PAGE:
In addition, your company needs to have policies that support AAPI communities and make them feel safe in the workplace. Considering how much discrimination AAPI communities face, your organization must take steps to ensure they’re protected. If your company doesn't already have strict anti-discrimination policies in place, it's time to review what you're doing and create zero-tolerance rules, as well as procedures for enforcement when they’re broken.
3. Commitment to Open Communication
Creating a workplace that values honest discourse can help Asian American and Pacific Islander employees and allies alike, so encourage open communication with and between AAPI employees in your company. To learn more about their experience, create channels of communication that allow Asian American and Pacific Islander workers to express themselves and let you know what your workplace can do to help them succeed. Similarly, creating employee resource groups for Asian American and Pacific Islander individuals allows workers to get together and discuss their concerns about the workplace in a safe environment. This is an additional channel that leadership can tap into, since executives can attend ERG meetings to find out how the company can provide more support for these communities.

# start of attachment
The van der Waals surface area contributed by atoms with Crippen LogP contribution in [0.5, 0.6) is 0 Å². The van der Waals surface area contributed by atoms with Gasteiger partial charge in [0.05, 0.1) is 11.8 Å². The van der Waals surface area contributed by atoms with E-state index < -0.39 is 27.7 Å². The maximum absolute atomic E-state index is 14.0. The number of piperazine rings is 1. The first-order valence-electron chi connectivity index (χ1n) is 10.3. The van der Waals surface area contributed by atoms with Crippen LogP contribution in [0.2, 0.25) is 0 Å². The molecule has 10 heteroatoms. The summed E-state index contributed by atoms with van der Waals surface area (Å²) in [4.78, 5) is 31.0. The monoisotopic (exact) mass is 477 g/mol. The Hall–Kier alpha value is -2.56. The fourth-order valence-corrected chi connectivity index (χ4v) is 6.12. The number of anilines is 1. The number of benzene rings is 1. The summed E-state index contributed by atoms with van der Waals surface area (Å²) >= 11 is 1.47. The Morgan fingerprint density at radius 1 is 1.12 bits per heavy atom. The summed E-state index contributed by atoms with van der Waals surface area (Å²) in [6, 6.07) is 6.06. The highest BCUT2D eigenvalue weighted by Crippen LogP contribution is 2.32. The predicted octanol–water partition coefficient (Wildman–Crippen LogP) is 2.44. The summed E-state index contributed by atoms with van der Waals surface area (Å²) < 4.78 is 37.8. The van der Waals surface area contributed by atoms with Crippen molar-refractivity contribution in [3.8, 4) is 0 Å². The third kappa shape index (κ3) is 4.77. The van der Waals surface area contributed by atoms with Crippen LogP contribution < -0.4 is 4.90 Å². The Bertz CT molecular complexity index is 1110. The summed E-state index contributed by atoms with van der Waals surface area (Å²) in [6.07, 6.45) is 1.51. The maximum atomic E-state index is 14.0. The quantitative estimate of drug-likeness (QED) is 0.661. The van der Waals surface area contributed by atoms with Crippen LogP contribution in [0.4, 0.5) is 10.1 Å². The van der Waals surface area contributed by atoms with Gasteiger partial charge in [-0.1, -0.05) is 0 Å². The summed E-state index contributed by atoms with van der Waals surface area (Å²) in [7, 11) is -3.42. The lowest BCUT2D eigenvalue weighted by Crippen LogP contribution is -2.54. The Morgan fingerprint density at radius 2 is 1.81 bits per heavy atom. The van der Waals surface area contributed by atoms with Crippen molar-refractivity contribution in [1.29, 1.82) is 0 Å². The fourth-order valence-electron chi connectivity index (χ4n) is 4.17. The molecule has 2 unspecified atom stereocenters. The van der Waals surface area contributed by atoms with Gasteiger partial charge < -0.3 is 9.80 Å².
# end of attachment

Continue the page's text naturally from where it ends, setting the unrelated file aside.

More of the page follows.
4. Commitment to Education
Like communication, education can benefit everyone at your company. To help employees learn more about their Asian American and Pacific Islander colleagues, while giving these workers a voice, your company can organize education programs that allow everyone to hear stories about the experience of different AAPI communities. Host programs that teach employees about the history and customs of people from different AAPI backgrounds, and provide information about the discrimination Asian American and Pacific Islander communities face—such as the treatment they’ve endured since the COVID-19 pandemic began and the effects the “model minority” stereotype has on their lives and careers.
5. Commitment to Mentorship
According to the Ascend Foundation, which is a Pan-Asian research organization, although people of Asian American and Pacific Islander descent make up 13 percent of the workforce in the United States, they only make up 6 percent of executive positions. One way to increase the amount of AAPI leaders at your organization is to provide mentorship programs that help them advance. Mentorship supports employees’ professional development and demonstrates a pathway for them to advance. This is especially true if you have Asian American and Pacific Islander individuals in leadership positions, who can show employees that people from their backgrounds are able to succeed at your company.
Asian American and Pacific Islander Heritage Month is an excellent time to celebrate your AAPI workforce, as well as an opportunity to learn more about these communities. It’s also a good time to make your workplace more inclusive for your Asian American and Pacific Islander employees and these tips can be incorporated into your DEI work to accomplish this.